In 2011, Hasidic rapper Matisyahu cut off his distinctive locks and beard, biblical requirements of his religion, and posted a photo of his new clean-shaven look online. “No more (Hasidic) reggae superstar,” the caption read. The Internet lost its mind.
Matisyahu (real name Matthew Miller) is best known for incorporating his strict Hasidic beliefs into his music, and such a dramatic change in appearance suggested that perhaps he had abandoned his faith. Although he still identifies as Jewish, Matisyahu says his belief system has evolved beyond the strictures he initially set for himself, and that it’s too complicated for a simple label.
It still comes as a shock to him, he says, that fans take such fervent interest in his personal life.
“Sometimes I get caught off guard, but I guess people have a very clear definition of who I was or who I am,” Matisyahu said. “I guess I’m not those things exactly. That’s what my music and my whole trip has been about – blending and bringing things together and evolving. Things aren’t so black and white for me at this point. But I guess that’s tough for some people to understand. I try not to think about it too much.”
Matisyahu’s fifth studio album, “Akeda,” its title a reference to the story of Abraham and Isaac, proves that he hasn’t abandoned his spirituality. His lyrics are heavy with biblical imagery and snatches of Hebrew, and although he drops a few hints here and there regarding his changing feelings toward faith, Matisyahu says his primary guide when writing is the music itself.
“I try to pull myself out of the picture when I write and just let the music inspire me,” he said. “There’s a switch that I turn on in a different part of my brain. This record was mainly free association, so I’ll just write about my life and my experiences and the things that matter to me, the things that have touched me or the struggles I’m having. I write about that, but I use the music as my inspiration to get into that realm.”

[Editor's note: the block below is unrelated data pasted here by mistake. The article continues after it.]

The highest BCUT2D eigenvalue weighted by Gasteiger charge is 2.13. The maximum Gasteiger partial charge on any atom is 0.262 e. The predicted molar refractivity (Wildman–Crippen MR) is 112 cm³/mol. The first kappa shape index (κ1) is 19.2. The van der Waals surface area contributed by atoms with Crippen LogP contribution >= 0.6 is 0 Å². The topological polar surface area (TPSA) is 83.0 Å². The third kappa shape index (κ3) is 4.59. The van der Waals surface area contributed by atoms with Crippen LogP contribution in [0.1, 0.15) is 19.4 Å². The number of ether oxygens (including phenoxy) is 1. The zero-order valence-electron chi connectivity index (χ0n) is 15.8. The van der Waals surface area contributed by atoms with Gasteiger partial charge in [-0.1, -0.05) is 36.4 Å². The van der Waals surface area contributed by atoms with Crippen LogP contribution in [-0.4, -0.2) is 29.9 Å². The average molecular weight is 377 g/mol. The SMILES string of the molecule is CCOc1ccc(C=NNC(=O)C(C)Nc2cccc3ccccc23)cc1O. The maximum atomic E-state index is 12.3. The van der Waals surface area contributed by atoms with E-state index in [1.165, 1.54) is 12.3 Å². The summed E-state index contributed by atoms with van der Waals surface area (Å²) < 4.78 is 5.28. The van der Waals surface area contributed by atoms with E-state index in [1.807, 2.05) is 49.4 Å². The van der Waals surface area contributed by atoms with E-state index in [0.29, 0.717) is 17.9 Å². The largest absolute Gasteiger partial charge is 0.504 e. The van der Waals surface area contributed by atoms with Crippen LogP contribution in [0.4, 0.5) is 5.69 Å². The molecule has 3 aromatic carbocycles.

He points to R&B and electronic artists like the Weeknd, James Blake and Twin Shadow as significant inspirations on the latest album, adding that he wanted “Akeda” to have a more “throwback, roots-reggae kind of vibe” than previous releases.
“Every record I’ve made has had a different feel; there’s an evolution in the music,” he said. “I don’t ever try to re-create what I’ve already done, and I’m still listening to music and developing as a listener and as a musician. I’m constantly being influenced by other genres and other styles, so when I go to write a record, I take the influences of the moment and use those to blend and create my new sound.
“I’ve always had influences from so many different genres and have been interested in so many different styles. I never saw myself as being locked into one thing.”
That desire to break down boundaries and defy classification applies to both his religious convictions and his own popular image, one that was so distinctive (few people in the rap scene looked like or talked about the same things as Matisyahu) he found it difficult to shake. It’s still sort of disarming to look at current pictures of Matisyahu and see a very different Matthew Miller staring back.
“When I started, I had a very clear cut take on the world and a very clear belief system,” he said. “Over time, that’s expanded, evolved, opened up. I’ve had 10 years of life to write about, and I continue to get inspiration from different places. … It’s amazing to have the creativity and the music as a way of expressing and celebrating my life.”
Local journalism is essential.
Give directly to The Spokesman-Review's Northwest Passages community forums series -- which helps to offset the costs of several reporter and editor positions at the newspaper -- by using the easy options below. Gifts processed in this system are not tax deductible, but are predominately used to help meet the local financial requirements needed to receive national matching-grant funds.
Subscribe to the Spokane7 email newsletter
Get the day’s top entertainment headlines delivered to your inbox every morning.